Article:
REFILE-Argentina CDS prices near 4-year high in thin trade
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By Daniel Bases
NEW YORK Oct 29 (Reuters) - The price to insure Argentina's sovereign credits soared to a near four-year high on Monday in thin market conditions following a crucial ruling by a U.S. court last week that said all bondholders must be treated equally.
The low trading volumes were caused by the shuttering of Wall Street as Hurricane Sandy, a massive storm battering the U.S. East Coast with fierce winds and driving rain, prompted officials in New York to close the major transportation systems.
"Because it is quite a thin market, there is a lack of depth in the market and you can get some volatility," said Gavan Nolan, director of credit research at Markit in London.
The cost for investors holding the debt rose to 1,563 basis points, that's still well below the all-time high of 4,133 basis points recorded in December 2009, according to Reuters data .
Under current prices, an investor would have to spend $1.563 million every year for five years to insure $10 million worth of Argentine sovereign credit over that time period.
The biggest price spike occurred on Friday following the appeal court decision, when prices rose 482 basis points to close at 1,457 basis points, according to Markit's data.
The most recent peak in Argentina's 5-year CDS was June 1, 2012 when the price hit 1,535 basis points.
The 2nd U.S. Circuit Court of Appeals in New York said on Friday that Argentina improperly discriminated against bondholders who refused to take part in two massive debt restructurings following a $100 billion default a decade ago.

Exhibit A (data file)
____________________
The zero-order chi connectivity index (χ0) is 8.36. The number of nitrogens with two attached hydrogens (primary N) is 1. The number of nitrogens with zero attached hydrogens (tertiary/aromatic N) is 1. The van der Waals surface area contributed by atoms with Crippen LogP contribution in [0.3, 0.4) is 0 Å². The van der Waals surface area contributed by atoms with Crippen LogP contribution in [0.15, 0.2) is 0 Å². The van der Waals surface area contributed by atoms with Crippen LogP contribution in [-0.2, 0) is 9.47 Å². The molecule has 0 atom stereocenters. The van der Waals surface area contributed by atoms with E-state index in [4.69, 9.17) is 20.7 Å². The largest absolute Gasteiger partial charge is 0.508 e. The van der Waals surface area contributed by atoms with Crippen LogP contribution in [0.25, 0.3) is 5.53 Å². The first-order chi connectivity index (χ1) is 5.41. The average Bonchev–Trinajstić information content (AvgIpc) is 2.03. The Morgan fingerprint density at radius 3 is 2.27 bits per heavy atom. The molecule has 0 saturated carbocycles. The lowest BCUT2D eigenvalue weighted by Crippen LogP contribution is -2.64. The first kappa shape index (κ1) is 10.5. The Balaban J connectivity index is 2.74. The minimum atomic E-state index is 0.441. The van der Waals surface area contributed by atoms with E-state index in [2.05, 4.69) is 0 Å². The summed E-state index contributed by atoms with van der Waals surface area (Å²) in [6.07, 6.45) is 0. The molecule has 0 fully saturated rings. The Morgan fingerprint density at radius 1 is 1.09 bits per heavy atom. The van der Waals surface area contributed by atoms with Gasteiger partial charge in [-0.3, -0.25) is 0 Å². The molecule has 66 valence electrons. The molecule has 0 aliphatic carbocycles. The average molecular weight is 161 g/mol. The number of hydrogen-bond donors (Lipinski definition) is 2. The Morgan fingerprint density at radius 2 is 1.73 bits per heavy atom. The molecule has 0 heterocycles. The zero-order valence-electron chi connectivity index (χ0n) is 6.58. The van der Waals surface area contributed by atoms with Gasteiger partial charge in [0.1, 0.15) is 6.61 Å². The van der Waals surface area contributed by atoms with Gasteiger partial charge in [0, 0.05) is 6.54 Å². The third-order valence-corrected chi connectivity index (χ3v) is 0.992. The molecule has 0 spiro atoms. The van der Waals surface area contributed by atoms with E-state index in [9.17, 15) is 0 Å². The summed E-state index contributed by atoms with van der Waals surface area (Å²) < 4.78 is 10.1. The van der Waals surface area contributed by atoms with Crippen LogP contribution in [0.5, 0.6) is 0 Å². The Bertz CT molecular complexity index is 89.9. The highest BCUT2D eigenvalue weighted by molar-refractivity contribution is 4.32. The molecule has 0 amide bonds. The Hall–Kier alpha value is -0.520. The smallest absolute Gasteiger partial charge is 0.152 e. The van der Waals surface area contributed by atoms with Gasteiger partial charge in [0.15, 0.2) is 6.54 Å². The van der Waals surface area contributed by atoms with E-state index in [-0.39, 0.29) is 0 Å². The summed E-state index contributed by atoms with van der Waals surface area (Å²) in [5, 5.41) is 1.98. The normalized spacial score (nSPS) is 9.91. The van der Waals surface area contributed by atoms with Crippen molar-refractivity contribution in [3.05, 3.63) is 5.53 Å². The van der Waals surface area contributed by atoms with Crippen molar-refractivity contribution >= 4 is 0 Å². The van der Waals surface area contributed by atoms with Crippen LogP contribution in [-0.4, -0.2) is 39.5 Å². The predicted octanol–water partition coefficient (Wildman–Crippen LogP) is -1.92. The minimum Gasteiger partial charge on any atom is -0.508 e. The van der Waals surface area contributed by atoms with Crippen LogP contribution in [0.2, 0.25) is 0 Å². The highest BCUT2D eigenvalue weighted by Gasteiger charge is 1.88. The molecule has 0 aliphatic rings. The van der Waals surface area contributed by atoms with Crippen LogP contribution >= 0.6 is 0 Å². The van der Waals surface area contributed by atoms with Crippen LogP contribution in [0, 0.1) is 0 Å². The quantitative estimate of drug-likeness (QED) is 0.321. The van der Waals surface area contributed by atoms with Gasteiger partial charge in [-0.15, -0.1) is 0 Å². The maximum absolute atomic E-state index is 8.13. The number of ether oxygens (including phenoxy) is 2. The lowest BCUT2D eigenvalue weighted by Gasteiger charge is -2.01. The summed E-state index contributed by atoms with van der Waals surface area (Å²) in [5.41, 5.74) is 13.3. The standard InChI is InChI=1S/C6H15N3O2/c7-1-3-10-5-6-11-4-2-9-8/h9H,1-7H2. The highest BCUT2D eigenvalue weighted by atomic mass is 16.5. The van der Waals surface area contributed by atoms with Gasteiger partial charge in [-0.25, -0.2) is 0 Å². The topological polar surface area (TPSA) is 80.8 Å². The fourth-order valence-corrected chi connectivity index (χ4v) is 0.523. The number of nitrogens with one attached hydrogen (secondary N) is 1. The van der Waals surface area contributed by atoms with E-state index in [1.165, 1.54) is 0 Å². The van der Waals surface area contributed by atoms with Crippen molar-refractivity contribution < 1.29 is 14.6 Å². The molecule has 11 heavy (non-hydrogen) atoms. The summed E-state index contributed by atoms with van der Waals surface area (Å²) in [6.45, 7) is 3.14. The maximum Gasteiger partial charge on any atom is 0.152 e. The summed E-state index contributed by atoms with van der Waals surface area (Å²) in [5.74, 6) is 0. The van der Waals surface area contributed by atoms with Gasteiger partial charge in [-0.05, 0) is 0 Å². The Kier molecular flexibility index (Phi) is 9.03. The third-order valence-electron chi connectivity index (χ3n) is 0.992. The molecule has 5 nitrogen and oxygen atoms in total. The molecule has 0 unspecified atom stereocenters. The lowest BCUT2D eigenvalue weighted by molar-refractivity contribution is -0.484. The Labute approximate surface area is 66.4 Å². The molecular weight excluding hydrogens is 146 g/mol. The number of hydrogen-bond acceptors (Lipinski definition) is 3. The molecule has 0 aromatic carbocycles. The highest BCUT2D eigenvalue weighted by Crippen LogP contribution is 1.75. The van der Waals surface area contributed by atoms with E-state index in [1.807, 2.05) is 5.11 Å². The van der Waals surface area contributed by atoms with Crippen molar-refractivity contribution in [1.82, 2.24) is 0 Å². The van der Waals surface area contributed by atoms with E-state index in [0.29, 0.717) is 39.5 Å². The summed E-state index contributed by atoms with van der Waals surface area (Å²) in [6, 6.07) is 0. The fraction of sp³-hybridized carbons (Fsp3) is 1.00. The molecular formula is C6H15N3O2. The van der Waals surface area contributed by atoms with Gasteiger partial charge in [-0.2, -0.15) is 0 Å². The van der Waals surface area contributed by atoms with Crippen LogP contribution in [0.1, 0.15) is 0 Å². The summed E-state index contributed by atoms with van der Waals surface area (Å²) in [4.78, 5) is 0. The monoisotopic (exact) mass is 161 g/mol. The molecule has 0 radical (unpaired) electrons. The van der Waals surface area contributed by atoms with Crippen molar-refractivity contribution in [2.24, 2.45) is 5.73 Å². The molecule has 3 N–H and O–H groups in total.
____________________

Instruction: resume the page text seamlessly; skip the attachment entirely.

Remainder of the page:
Over 90 percent of the debt was restructured when bondholders agreed to terms set by the government in 2005 and 2010.
The ruling said Argentina's decision to pay holdout bondholders later than bondholders who agreed to participate in the restructurings violated provisions that required the country to treat bondholders equally.
Friday's decision largely upheld injunctions issued in February by U.S. District Court Judge Thomas Griesa in Manhattan in favor of holdout bondholders, often referred to as 'vulture' investors because they bought the debt at discounts to the par value.
"The fact that the bond holdouts have won their case does create uncertainty and risks around how Argentina is going to deal with this," Nolan said.
Barclays Capital, in a research note on Monday, recommended investors buy protection and move Argentina's debt to an underweight asset allocation position in its model credit portfolio.
"As markets had priced in minimal chance of such a ruling by the Court of Appeals, the outcome was a surprise," Barclays said.
In response to the court ruling, Argentina's Finance Secretary told Reuters on Friday the country would take all the legal steps necessary to contest the decision.
The ruling now goes back to Judge Griesa who was asked to clarify how the payment formula is intended to work, and how the injunctions apply to third parties such as intermediary banks.
An analysis by Citi points out that if the court's order, which only applies to a subset of judgments against Argentina, is carried out, there could be wider implications for the entire debt stock.
The bank points out the official statistics showing that after the 2010 debt exchange, Argentina estimated $6.6 billion of untendered principal outstanding and $4.6 billion in unpaid interest, as of the end of last year.
"If the appeals court upholds the revised order, we may see a cascade effect for a number of other untendered bonds requesting similar treatment," Citi said. (Reporting by Daniel Bases, Editing by Gary Crosse)
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